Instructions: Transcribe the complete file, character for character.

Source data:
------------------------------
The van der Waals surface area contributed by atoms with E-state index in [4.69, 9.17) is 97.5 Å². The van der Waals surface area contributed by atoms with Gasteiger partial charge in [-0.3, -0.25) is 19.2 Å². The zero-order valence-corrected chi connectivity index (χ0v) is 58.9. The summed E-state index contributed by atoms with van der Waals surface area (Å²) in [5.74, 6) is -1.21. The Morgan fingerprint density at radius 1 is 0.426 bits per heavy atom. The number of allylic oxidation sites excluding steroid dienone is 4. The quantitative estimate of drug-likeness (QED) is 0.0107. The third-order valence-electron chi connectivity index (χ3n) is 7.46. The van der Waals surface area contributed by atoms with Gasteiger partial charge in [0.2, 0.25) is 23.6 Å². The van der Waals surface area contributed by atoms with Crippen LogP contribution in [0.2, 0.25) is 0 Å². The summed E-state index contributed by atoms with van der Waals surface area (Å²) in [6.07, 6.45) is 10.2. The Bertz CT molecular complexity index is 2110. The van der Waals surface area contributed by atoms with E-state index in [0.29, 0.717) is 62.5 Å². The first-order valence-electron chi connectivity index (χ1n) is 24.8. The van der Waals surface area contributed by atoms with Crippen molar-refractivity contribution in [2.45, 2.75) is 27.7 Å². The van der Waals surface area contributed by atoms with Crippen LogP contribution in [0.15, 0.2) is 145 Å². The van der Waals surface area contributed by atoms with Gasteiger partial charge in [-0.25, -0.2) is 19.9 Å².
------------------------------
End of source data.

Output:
The van der Waals surface area contributed by atoms with E-state index in [4.69, 9.17) is 97.5 Å². The van der Waals surface area contributed by atoms with Gasteiger partial charge in [-0.3, -0.25) is 19.2 Å². The zero-order valence-corrected chi connectivity index (χ0v) is 58.9. The summed E-state index contributed by atoms with van der Waals surface area (Å²) in [5.74, 6) is -1.21. The Morgan fingerprint density at radius 1 is 0.426 bits per heavy atom. The number of allylic oxidation sites excluding steroid dienone is 4. The quantitative estimate of drug-likeness (QED) is 0.0107. The third-order valence-electron chi connectivity index (χ3n) is 7.46. The van der Waals surface area contributed by atoms with Gasteiger partial charge in [0.2, 0.25) is 23.6 Å². The van der Waals surface area contributed by atoms with Crippen LogP contribution in [0.2, 0.25) is 0 Å². The summed E-state index contributed by atoms with van der Waals surface area (Å²) in [6.07, 6.45) is 10.2. The Bertz CT molecular complexity index is 2110. The van der Waals surface area contributed by atoms with E-state index in [0.29, 0.717) is 62.5 Å². The first-order valence-electron chi connectivity index (χ1n) is 24.8. The van der Waals surface area contributed by atoms with Crippen molar-refractivity contribution in [2.45, 2.75) is 27.7 Å². The van der Waals surface area contributed by atoms with Crippen LogP contribution in [0.15, 0.2) is 145 Å². The van der Waals surface area contributed by atoms with Gasteiger partial charge in [-0.25, -0.2) is 19.9 Å².